Vossoughi Promoted to Associate Professor

Vossoughi Promoted to Associate Professor

Shirin VossoughiVossoughi recently launched Blue Dandelion, a home for public writing and zines for teachers.

Northwestern University’s Shirin Vossoughi, a learning scientist best known for her work studying culture, equity, social relations, and learning in a range of educational environments, has been promoted to associate professor of learning sciences at the School of Education and Social Policy.

Vossoughi, who received the School’s Outstanding Professor Award in 2021 and 2016, approaches the design and study of learning as a poetic craft. Keenly aware of the critical first moments of a class, an afterschool program, or a conversation with a child, she collaborates with educators, families and students of color to create dignity-oriented learning environments that foster deep connection and creativity.

As a teaching assistant, she once witnessed University of California at Berkeley professor Tesha Sengupta-Irving begin an undergraduate class by writing ‘I revere the half-baked idea’ on the whiteboard.

"It was a genius move I have since borrowed in my own teaching,” Vossoughi said during the Jan Hawkins lecture in 2021. “It is a promise that marks the potential of a different collective relationship with knowledge-making, one fulfilled in waves, by the quality of the response when a student offers a first fledgling thought, and then, perhaps, another."

Several current Northwestern programs and partnerships are based on her research findings, including the SESP Leadership Institute and a collaboration with the McGaw YMCA program, MetaMedia. She recently launched Blue Dandelion, a home for public writing and zines for teachers that Vossoughi calls “an experiment in the learning humanities.”

Blue Dandelion brings together collaborative research and the arts to create public educational resources and “serves as a sketchpad” for emerging ideas and collaborations with fellow educators, researchers, and artists, Vossoughi said.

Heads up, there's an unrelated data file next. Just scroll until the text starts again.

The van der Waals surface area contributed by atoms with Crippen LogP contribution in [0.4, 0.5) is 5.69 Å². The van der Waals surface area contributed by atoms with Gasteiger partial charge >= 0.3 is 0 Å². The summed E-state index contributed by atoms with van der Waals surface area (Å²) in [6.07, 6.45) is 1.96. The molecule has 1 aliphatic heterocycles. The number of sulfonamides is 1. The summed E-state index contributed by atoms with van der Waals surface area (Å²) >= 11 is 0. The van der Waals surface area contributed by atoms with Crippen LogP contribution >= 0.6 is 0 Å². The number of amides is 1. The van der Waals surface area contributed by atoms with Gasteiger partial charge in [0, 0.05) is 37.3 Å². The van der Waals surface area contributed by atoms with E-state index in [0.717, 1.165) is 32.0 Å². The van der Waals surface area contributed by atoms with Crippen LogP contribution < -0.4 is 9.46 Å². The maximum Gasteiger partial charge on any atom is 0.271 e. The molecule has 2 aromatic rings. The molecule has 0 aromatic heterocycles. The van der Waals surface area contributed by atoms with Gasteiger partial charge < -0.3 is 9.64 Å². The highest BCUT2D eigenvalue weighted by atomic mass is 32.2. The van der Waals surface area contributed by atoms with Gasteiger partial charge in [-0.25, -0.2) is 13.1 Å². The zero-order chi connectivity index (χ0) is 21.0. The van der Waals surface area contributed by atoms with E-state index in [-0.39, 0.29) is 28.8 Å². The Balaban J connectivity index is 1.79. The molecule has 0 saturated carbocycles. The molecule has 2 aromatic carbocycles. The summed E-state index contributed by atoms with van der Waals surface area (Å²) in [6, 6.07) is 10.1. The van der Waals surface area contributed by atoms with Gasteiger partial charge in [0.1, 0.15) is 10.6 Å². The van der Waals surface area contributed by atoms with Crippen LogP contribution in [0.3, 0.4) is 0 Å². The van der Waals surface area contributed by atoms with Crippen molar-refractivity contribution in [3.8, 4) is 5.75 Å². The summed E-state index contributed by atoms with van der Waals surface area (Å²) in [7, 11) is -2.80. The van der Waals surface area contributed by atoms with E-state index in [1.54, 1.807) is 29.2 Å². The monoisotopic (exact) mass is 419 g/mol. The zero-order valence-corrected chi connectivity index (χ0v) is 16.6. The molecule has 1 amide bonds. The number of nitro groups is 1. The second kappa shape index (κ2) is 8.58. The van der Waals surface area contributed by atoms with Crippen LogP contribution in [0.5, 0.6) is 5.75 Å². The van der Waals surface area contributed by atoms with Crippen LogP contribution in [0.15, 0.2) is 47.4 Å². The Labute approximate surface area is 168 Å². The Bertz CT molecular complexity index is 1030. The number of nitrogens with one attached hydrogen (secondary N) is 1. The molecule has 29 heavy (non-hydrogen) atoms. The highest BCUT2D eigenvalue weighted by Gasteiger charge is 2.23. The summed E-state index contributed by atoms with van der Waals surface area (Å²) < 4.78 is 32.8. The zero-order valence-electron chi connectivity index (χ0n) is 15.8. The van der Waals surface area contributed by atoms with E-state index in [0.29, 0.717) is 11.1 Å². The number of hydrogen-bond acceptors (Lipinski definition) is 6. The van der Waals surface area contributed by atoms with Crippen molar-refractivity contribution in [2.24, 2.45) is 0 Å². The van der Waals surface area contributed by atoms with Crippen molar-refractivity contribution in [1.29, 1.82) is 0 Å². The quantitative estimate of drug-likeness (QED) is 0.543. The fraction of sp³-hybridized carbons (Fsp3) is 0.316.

“Dandelions held a special place in my own upbringing,” Vossoughi wrote on the website. “My father taught me to see their seeds as signs of radical hope and unpredictable possibility.”

Vossoughi’s late father, a strong influence in her life, was a teacher and political activist in Iran before bringing his family to the United States.

“A political and literary newsletter he developed with fellow displaced Iranians had the dandelion as its symbol (قاصدک). Dandelions are sometimes thought of as weeds. Yet they grow everywhere and offer nourishment and medicine. This is one of the ways I have come to see learning.”

Vossoughi was trained as an educational ethnographer, or a researcher who studies social settings to gain a better understanding of teaching and learning through everyday activity and moment-to-moment talk and interaction. She also is a socio-cultural theorist, an approach that understands human learning as deeply embedded in social and cultural relationships, histories and possible futures.

In 2019, she received the Jan Hawkins Award for Early Career Contributions to Humanistic Research and Scholarship in Learning Technologies from the American Educational Research Association.